In this module, we will discuss the following concepts:
To integrate remotely sensed into your research and analysis, it is very important to learn how to parse the large number of raster datasets available on Google Earth Engine. Understanding the how these data are categorized can help begin this process. If you have absolutely no idea where to start, there is a very helpful resource to peruse the general categories of rasters available in Google Earth Engine data catalog. Various levels of data cleaning and image pre-processing are performed on all the rasters available in Google Earth Engine but for this module we will focus on a broader exploration of finding the right dataset for some example ecological applications. More on pre-processing differences and analyses can be found in Module 5.
These are rasters that convey information about temperature, precipitation, evapotranspiration, and other atmospheric and meteorological phenomena. These datasets are often used to help understand the ecological niche of a species or community based on a derived range of suitable habitat. It is important to understand that some of these are created from interpolation methods, which estimate values in the geographic space between monitoring sites, as opposed to many other rasters that provide only direct measurements.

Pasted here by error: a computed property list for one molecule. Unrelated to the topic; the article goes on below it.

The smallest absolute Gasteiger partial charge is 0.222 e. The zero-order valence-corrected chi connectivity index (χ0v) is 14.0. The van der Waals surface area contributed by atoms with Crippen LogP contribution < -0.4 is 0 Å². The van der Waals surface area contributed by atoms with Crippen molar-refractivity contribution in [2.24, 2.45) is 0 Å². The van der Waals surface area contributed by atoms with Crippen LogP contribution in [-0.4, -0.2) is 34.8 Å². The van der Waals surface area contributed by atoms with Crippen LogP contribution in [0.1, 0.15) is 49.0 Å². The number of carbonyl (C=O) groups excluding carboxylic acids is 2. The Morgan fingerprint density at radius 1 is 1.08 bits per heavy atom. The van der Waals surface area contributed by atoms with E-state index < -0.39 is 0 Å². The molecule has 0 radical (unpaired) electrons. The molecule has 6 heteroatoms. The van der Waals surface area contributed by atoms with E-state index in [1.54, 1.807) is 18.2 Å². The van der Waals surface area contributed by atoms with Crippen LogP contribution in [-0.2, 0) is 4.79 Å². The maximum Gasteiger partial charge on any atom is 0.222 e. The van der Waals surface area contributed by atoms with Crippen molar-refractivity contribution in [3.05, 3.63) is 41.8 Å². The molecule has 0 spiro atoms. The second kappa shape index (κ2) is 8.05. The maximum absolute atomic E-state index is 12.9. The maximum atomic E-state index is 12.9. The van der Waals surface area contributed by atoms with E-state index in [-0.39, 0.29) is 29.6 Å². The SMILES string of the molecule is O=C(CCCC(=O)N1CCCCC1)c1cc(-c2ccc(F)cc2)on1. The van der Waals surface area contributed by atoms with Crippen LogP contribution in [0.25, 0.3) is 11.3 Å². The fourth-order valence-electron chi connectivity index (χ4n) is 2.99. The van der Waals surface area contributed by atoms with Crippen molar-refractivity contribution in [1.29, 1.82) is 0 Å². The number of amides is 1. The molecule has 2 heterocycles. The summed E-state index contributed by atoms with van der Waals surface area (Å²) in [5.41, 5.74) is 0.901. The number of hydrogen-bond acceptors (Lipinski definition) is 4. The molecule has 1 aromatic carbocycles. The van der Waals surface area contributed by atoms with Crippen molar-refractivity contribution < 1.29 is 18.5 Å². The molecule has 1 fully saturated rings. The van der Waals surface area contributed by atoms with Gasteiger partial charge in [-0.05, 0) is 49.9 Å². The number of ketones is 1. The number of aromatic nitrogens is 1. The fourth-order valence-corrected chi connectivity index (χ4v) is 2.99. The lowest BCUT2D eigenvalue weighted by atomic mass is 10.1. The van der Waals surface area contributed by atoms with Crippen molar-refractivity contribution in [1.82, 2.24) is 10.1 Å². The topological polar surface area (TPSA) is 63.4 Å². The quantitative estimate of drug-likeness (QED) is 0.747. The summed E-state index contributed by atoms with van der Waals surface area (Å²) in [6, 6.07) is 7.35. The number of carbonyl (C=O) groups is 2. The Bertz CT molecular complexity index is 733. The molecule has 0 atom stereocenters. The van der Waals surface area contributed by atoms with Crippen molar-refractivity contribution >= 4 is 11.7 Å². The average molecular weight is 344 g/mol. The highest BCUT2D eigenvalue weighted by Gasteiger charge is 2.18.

Example Collection: CHIRPS
This dataset contains a variety of climate layers, including temperature and precipitation, as developed and monitored by the PRISM group at Oregon State University. A spatial understanding of climatological factors is invaluable when we attempt to understand the potential ecological niche of a species or group of species at the landscape level.